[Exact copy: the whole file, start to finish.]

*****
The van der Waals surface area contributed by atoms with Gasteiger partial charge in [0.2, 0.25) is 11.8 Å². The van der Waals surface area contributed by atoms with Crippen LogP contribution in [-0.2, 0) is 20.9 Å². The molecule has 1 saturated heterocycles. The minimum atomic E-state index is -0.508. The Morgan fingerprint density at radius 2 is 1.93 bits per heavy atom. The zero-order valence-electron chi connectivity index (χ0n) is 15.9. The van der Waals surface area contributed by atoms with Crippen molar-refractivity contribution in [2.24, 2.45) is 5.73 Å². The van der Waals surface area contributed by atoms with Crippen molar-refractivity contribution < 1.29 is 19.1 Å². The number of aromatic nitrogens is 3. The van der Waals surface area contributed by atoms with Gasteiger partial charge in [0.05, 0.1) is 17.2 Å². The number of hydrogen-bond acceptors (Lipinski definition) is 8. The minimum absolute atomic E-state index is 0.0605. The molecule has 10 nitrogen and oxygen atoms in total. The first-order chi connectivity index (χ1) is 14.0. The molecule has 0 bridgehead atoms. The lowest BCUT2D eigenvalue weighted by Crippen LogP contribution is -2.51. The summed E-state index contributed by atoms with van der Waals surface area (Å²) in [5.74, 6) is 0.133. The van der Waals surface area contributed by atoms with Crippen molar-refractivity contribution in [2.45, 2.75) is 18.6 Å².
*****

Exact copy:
The van der Waals surface area contributed by atoms with Gasteiger partial charge in [0.2, 0.25) is 11.8 Å². The van der Waals surface area contributed by atoms with Crippen LogP contribution in [-0.2, 0) is 20.9 Å². The molecule has 1 saturated heterocycles. The minimum atomic E-state index is -0.508. The Morgan fingerprint density at radius 2 is 1.93 bits per heavy atom. The zero-order valence-electron chi connectivity index (χ0n) is 15.9. The van der Waals surface area contributed by atoms with Crippen molar-refractivity contribution in [2.24, 2.45) is 5.73 Å². The van der Waals surface area contributed by atoms with Crippen molar-refractivity contribution < 1.29 is 19.1 Å². The number of aromatic nitrogens is 3. The van der Waals surface area contributed by atoms with Gasteiger partial charge in [0.05, 0.1) is 17.2 Å². The number of hydrogen-bond acceptors (Lipinski definition) is 8. The minimum absolute atomic E-state index is 0.0605. The molecule has 10 nitrogen and oxygen atoms in total. The first-order chi connectivity index (χ1) is 14.0. The molecule has 0 bridgehead atoms. The lowest BCUT2D eigenvalue weighted by Crippen LogP contribution is -2.51. The summed E-state index contributed by atoms with van der Waals surface area (Å²) in [5.74, 6) is 0.133. The van der Waals surface area contributed by atoms with Crippen molar-refractivity contribution in [2.45, 2.75) is 18.6 Å².